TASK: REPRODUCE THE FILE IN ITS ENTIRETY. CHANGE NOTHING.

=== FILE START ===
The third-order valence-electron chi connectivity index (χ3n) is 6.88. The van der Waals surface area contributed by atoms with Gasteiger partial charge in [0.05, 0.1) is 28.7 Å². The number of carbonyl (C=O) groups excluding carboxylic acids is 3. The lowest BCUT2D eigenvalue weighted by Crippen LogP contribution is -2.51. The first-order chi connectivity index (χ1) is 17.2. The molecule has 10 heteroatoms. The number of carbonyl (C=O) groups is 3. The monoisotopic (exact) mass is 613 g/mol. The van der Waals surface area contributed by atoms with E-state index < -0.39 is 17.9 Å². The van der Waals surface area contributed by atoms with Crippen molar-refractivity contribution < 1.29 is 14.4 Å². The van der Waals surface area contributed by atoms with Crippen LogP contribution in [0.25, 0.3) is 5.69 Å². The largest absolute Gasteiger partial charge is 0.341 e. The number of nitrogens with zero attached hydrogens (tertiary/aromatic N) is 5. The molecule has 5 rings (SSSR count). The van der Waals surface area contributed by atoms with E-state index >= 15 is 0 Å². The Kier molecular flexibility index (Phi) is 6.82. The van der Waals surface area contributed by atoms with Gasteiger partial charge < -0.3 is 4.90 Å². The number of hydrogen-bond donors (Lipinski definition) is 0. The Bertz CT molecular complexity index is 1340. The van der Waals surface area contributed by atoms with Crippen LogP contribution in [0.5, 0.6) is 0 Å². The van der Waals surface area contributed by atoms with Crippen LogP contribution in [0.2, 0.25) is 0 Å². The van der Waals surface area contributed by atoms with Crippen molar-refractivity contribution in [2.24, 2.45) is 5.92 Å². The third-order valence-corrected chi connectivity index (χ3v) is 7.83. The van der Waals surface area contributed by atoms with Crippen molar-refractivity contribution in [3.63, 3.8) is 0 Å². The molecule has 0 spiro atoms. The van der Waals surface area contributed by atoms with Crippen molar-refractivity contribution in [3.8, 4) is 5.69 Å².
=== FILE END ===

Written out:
The third-order valence-electron chi connectivity index (χ3n) is 6.88. The van der Waals surface area contributed by atoms with Gasteiger partial charge in [0.05, 0.1) is 28.7 Å². The number of carbonyl (C=O) groups excluding carboxylic acids is 3. The lowest BCUT2D eigenvalue weighted by Crippen LogP contribution is -2.51. The first-order chi connectivity index (χ1) is 17.2. The molecule has 10 heteroatoms. The number of carbonyl (C=O) groups is 3. The monoisotopic (exact) mass is 613 g/mol. The van der Waals surface area contributed by atoms with E-state index < -0.39 is 17.9 Å². The van der Waals surface area contributed by atoms with Crippen molar-refractivity contribution < 1.29 is 14.4 Å². The van der Waals surface area contributed by atoms with Crippen LogP contribution in [0.25, 0.3) is 5.69 Å². The largest absolute Gasteiger partial charge is 0.341 e. The number of nitrogens with zero attached hydrogens (tertiary/aromatic N) is 5. The molecule has 5 rings (SSSR count). The van der Waals surface area contributed by atoms with E-state index >= 15 is 0 Å². The Kier molecular flexibility index (Phi) is 6.82. The van der Waals surface area contributed by atoms with Gasteiger partial charge < -0.3 is 4.90 Å². The number of hydrogen-bond donors (Lipinski definition) is 0. The Bertz CT molecular complexity index is 1340. The van der Waals surface area contributed by atoms with Crippen LogP contribution in [0.5, 0.6) is 0 Å². The van der Waals surface area contributed by atoms with Crippen LogP contribution in [0.2, 0.25) is 0 Å². The van der Waals surface area contributed by atoms with Crippen molar-refractivity contribution in [2.24, 2.45) is 5.92 Å². The third-order valence-corrected chi connectivity index (χ3v) is 7.83. The van der Waals surface area contributed by atoms with Crippen molar-refractivity contribution in [3.63, 3.8) is 0 Å². The molecule has 0 spiro atoms. The van der Waals surface area contributed by atoms with Crippen molar-refractivity contribution in [3.8, 4) is 5.69 Å².